Labour relations define for or with whom one works and under what rules. These rules (implicit or explicit, written or unwritten) determine the type of work, type and amount of remuneration, working hours, degrees of physical and psychological strain, as well as the degree of freedom and autonomy associated with the work.
The Global Collaboratory on the History of Labour Relations is a collaborative effort to study labour relations in a global perspective. The project has two main goals. First, to provide statistical insights into the global distribution of all types of labour relations (systematically including women’s and child labour) in five historical cross-sections: 1500, 1650, 1800, 1900, [Africa: 1950], and 2000. Second, to explain the signalled shifts in labour relations worldwide.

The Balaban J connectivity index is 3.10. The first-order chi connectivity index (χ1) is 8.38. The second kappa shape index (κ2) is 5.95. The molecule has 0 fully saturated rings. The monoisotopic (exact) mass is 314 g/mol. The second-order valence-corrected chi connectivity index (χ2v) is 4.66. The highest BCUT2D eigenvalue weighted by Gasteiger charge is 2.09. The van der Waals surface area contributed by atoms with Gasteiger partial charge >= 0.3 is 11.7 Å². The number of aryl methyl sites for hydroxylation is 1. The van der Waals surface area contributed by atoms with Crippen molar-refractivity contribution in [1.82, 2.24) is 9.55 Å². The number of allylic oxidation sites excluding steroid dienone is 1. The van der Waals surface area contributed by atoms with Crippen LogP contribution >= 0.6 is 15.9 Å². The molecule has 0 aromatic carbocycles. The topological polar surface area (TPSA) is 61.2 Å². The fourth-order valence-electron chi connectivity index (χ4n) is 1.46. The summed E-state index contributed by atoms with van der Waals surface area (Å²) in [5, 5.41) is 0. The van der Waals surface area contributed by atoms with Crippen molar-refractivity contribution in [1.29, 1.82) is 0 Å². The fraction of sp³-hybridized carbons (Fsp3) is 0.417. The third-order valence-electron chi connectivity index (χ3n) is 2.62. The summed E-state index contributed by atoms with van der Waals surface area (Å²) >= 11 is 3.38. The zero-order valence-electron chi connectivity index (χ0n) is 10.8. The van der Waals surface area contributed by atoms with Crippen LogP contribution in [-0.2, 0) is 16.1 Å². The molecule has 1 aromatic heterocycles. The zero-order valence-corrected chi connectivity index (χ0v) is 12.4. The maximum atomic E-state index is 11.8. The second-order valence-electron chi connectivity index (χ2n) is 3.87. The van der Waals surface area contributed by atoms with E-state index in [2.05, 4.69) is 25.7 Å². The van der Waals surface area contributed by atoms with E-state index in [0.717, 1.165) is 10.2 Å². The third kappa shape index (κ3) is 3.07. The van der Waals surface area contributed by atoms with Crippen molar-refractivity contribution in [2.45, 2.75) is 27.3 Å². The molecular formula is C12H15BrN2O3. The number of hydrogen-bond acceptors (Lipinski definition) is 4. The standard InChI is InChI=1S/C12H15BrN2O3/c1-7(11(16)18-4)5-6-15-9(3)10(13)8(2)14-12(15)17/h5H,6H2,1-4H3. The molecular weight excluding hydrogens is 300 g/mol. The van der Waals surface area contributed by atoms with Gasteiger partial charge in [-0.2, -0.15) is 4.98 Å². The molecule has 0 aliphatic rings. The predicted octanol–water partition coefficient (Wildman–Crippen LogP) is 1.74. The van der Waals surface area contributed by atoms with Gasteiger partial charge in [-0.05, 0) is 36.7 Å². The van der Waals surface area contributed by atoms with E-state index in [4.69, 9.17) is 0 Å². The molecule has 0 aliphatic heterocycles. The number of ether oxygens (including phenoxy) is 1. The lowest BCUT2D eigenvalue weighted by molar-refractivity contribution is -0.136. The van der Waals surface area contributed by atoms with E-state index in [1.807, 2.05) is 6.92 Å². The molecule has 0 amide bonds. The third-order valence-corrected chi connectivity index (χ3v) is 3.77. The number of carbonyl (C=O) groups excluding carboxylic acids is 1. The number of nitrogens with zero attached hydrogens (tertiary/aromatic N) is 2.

During the first phase of the project (2007-2012), made possible by generous funding from the Gerda Henkel Stiftung in Düsseldorf, and additional funding from the Netherlands Organisation for Scientific Research (NWO) and the IISH, a large group of international scholars met during workshops, worked together online and developed a large number of datasets containing data on the occurrence of all types of labour relations in all parts of the world during five cross-sections in time, thereby also developing a new taxonomy of labour relations based on a shared set of definitions. Without the enthusiasm and not to mention the many hours of production of our collaborators who are the beating heart of this collaboratory, the project would not have been possible. In the second phase (2013-2018) we focus on the explanations for the signalled shifts in labour relations, amongst other by organising a number of workshops.